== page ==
ELLISON: Well, I think they've done all they can do. But here's the thing, you know, somehow - and I'm not suggesting you're saying this - but somehow in the minds of many, you know, we want to win. And so I think our framework for winning is like well, the Civil War, you know, blue against the gray. Or maybe World War II, you know, defeating Hitler.
And, you know, I just think it's - we have done what there is to do. You're not going to take what was one of the poorest countries in the world and transform it into, you know, a modern, industrial democracy. It's just not going to happen. It's going to take a long time, and it's going to take the initiative and prerogative of the Afghan people.
MARTIN: And finally, before we let you go, do you have any final thoughts about this historic moment, sort of going forward what you think the death of bin Laden means, you know, for the world, for relations between the U.S. and the Arab and Muslim world, you know, going forward? I mean, there are those who say that he was a waning force, anyway, that he really had played, like, no role in the Arab Spring and the kind of the thirst for, you know, freedom that we're seeing in, you know, many Arab and Muslim countries.
There are others who say that that's just naive, that he has, in fact, been a strong and important tactical leader throughout, and that this is a really significant development in the war on terror. And I'd just like to ask your perspective on that. You know, going forward, what do you think this means?
ELLISON: Well, I think that the Arab Spring and the emergence of democratic movements in the Middle East is a stunning rejection of al-Qaidaism. So - but I also think that it's true. He was an important symbolic and iconic figure to al-Qaidaism, which I believe was rejected. We talk about the death of Osama bin Laden. I think if you can signal the death of Osama bin Laden, it might have been more metaphorically in Tahrir Square, because that was where people sought to change their government through peaceful, democratic means, through freedom of expression.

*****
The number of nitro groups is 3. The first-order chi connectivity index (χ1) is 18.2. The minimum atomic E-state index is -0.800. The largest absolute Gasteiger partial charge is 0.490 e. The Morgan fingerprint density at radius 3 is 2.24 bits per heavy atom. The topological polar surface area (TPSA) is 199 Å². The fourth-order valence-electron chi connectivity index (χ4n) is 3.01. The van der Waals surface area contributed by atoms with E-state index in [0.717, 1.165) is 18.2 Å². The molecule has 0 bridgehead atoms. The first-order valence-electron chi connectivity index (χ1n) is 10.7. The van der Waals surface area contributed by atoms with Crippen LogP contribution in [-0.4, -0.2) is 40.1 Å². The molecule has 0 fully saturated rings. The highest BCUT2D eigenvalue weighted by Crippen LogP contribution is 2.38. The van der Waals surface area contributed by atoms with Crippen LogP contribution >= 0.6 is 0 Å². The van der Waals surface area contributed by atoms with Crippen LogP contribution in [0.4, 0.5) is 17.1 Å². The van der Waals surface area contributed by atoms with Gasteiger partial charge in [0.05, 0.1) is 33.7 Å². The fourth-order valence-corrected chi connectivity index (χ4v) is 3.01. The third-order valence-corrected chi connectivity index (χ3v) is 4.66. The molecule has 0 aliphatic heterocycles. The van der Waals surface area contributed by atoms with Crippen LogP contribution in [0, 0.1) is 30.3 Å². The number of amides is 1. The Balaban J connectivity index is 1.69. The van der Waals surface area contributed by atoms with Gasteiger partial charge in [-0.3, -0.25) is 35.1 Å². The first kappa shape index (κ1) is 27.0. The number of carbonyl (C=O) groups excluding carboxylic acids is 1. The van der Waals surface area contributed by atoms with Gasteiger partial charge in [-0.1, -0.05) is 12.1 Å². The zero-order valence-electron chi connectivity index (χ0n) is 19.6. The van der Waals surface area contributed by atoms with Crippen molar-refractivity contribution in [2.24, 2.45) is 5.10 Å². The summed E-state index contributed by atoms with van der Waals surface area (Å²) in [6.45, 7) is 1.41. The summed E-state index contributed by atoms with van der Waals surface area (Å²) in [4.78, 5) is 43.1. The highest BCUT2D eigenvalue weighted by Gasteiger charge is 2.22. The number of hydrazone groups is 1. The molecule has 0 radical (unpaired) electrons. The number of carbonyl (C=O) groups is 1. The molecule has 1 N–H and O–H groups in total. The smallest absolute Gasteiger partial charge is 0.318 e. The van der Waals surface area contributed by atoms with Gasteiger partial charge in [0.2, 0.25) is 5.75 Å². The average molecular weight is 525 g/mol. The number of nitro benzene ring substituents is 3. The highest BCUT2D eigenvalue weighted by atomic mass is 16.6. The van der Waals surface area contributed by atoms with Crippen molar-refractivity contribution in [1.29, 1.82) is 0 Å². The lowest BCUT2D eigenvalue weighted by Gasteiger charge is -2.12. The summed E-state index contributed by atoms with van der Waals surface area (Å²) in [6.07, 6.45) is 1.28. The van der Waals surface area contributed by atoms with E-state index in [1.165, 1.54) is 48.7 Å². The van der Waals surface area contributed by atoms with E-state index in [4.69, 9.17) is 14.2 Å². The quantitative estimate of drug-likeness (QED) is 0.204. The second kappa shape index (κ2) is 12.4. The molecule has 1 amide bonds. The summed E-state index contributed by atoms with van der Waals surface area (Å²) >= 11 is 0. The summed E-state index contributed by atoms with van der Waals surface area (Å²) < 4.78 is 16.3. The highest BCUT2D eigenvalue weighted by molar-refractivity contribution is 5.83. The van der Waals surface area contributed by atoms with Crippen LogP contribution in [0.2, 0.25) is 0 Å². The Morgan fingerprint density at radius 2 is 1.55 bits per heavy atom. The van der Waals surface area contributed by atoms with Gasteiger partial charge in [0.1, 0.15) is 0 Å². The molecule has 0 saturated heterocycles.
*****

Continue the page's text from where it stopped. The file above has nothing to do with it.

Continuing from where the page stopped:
That was where his whole philosophy, everything he stood for, everything he wrote about, everything he ever said was stunningly rebuked by the very people who he claimed to be fighting for. I think the thing that we've got to do now is build a rich network of connections with the Arab and Muslim world.
We need to increase Fulbright scholarships. We need to increase the International Visitors Program. We need to increase academic exchange. We need to do more with that part of the world, because one, it's 350 million people, which is well-endowed with resources. And our relationship with that part of the world has been very, very thin, you know, basically oil. You know, Israel and terrorism have been our basic points of connection with the Middle East.
Now, we need to have more connections and increase the number of connections, and do more to try to have a more complicated, enriched relationship. So I think there's a lot to do, very tall order, and democracy is not guaranteed in the Arab world. As we see Libya and Syria unfolding right now, and even Yemen, you know, there's a lot of different ways this thing could turn out. But I think the United States - which cannot control everything - needs to be that source of saying: You know what? We want the relationship, and we are going to be consistent, and we are going to embrace and support democracy in this region.
MARTIN: Congressman Keith Ellison represents the Fifth Congressional District of Minnesota. That includes Minneapolis and surrounding areas. He happens to be the first Muslim-American elected to Congress. He's also a member of the House Financial Services Committee. Congressman Ellison, thank you so much for joining us, once again.
ELLISON: Any time.
NPR transcripts are created on a rush deadline by Verb8tm, Inc., an NPR contractor, and produced using a proprietary transcription process developed with NPR. This text may not be in its final form and may be updated or revised in the future. Accuracy and availability may vary. The authoritative record of NPR’s programming is the audio record.